Talking with Zach Bonner reminds the cynic in me just how great people really can be. He’s literally walked across America to raise money and awareness for homeless children, and he’s been up to it for years via a foundation he started called the Little Red Wagon Foundation. It all started 8 years ago. “I started back in 2004 with Hurricane Charlie. That was my first project. It was at that point that I decided that community service really needed to continue to be a part of my life. It was after that project that I knew I had to keep going.”
And keep going he did. To date, Zach has walked America 4 times for up to 7 months each time traveling 2478 miles at 20-30 miles a day. When I was his age, I was playing Goldeneye on N64 and heading out to band practice. Bonner is saving the world. No wonder they never made a movie about me.
But Zach is humble in every regard. Whenever I asked him about the experience of starting a cause, he always would bring the conversation to the kids – not himself. No statistics, no attempts at being profound, just honesty and authenticity. It was remarkably simple.
So how does a humble guy react when at just 14 years old, he’s already had his life shared in movie form (“Little Red Wagon”, in theaters now)?
“We were really excited for the movie to happen. Not so much for us, but rather it would be a great way to touch even more people through other methods inspiring them to get involved. With a Hollywood scripted movie in theaters and on DVD I think you can reach an even broader, more diverse audience than through your other methods.”
But what about the authenticity of the story? Feel good films can be a bit too simple, and at times “Little Red Wagon” certainly is. “Of course there are moments where you’re watching and you say, ‘I’d never say that’ – Especially my sister. Some of the things that she does and we all kind of laugh at and say, ‘That’s not Kelly.’ Really though, they did a good job. Anna Gun delivers a line that was so much the way my Mother would say it that it was kind of funny.”
With Zach’s story coming to screen, he appears to maintain the point of it all is missional. And his mission seems clear – get homeless kids shelter and care. His story of getting things done is a convicting reminder of the things that get in the way of helping others. “One of the things that really was a problem for me especially was adult vision. They’re not taking it seriously, they’re fazed and didn’t think I was actually the one doing it but that it was my Mom or somebody else forcing me to do it.”
However, apathetic adults have not swayed Zach’s vision. “When someone tells me that I can’t do something or that I can’t finish a project, it just makes me want to do it more. It makes me feel like I can prove you wrong and it just shows that one kid can make a difference. You don’t think I can do it? Well I can do it and I’m going to prove it to you.”
The film itself isn’t quite as amazing as Zach’s story, but its intentions and purpose more than hold up. “Little Red Wagon” will above all encourage you to think about how you can love your neighbor. It’s the kind of film that would be great to watch as a family especially with a young child. It’s empowering to kids to be reminded of just how much their vision matters. And in Zach’s view, that would accomplish so much. If you think about it, Zach found a need, it tapped into his passion, and he acted on that passion. Zach was clear that the original motivation in the stories and worlds of homeless kids is what keeps him going even now when fatigue can set in on his long walks and projects to help others.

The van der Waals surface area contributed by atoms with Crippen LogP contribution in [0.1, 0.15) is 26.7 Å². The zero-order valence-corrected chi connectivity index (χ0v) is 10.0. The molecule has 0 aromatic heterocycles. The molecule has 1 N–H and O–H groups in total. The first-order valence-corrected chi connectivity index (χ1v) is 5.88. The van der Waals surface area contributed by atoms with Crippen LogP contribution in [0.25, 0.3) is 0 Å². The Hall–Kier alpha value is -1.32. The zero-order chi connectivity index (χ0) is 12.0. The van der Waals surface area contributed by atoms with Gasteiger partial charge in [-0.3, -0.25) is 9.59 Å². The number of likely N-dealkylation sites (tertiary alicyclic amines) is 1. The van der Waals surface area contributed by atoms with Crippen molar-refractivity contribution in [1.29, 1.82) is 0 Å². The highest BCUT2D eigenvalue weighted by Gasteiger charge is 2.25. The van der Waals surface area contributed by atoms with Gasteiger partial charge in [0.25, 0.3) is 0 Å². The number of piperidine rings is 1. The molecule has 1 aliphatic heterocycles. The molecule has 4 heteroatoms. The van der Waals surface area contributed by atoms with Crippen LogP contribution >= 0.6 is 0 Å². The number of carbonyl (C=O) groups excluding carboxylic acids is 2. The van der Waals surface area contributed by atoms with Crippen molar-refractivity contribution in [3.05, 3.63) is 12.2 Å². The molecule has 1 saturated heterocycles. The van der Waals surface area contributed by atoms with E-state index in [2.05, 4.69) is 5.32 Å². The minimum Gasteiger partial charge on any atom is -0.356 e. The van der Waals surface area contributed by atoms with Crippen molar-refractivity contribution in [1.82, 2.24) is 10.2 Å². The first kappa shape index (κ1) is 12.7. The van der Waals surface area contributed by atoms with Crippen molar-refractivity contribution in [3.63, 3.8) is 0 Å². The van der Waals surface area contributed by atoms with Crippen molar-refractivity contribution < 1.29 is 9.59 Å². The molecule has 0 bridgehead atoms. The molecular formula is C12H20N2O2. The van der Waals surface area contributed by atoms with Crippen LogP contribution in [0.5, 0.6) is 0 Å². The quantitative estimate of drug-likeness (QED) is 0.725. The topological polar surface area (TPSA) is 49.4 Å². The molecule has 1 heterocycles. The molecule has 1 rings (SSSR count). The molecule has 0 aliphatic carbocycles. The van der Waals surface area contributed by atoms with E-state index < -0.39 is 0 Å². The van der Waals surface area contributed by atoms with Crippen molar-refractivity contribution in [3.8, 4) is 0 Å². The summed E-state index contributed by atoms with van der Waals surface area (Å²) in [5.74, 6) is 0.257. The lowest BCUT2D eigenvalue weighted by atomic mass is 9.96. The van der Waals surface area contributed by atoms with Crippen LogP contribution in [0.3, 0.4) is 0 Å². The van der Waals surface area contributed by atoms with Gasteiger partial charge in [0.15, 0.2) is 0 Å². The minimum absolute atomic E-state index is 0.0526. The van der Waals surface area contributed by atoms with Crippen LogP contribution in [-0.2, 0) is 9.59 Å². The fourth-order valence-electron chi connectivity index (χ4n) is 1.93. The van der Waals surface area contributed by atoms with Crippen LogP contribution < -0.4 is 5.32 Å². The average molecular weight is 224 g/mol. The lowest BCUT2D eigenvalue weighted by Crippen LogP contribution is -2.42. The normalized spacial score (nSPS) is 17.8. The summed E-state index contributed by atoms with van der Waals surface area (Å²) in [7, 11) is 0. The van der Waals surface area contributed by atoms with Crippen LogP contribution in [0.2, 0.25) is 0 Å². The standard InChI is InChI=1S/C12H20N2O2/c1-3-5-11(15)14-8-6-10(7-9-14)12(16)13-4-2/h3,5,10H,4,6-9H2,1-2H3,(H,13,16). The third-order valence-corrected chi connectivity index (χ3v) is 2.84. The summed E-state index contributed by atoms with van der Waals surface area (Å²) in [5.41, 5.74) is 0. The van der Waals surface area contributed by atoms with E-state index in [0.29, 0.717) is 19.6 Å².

When asked about how people can get involved, he encouraged everyone to see the film in theaters so that it will hold over longer and encourage more people to take action. “That’s something that can be really good not just for us but for the cause in general. When they see the movie hopefully they will get involved in their own communities.”
Zach’s story is clearly just beginning. He is inspiring others to get involved and told me stories of other kids who hear his story and they start their own relief efforts. He also talked about a new youth resource center being developed in Tampa, Florida that is “a safe place for these kids to go and get food, wash their clothes, use a computer, stuff like that.” Zach’s hope is that there is a center like that in every major city across the US.
Zach remains humble and focused. It was his closing words that perhaps resonated the most in our conversation: “One of the things that I’ve learned because of the foundation and because of these kids is that we talk about our problems and what’s going on with us…but somewhere in our city, in our state in our country, or in the world there are so many people that have it way worse than you. I think just remembering that helps to keep a level head. It reminds you that in the grand scheme of things, your problems compared to somebody else’s maybe aren’t that bad.”
Wise words from someone of any age and life experience, especially someone who isn’t eligible for a driver’s license yet.
Check out “Little Red Wagon” in theaters now, and visit the Little Red Wagon foundation website to learn more about Zach and the Little Red Wagon foundation.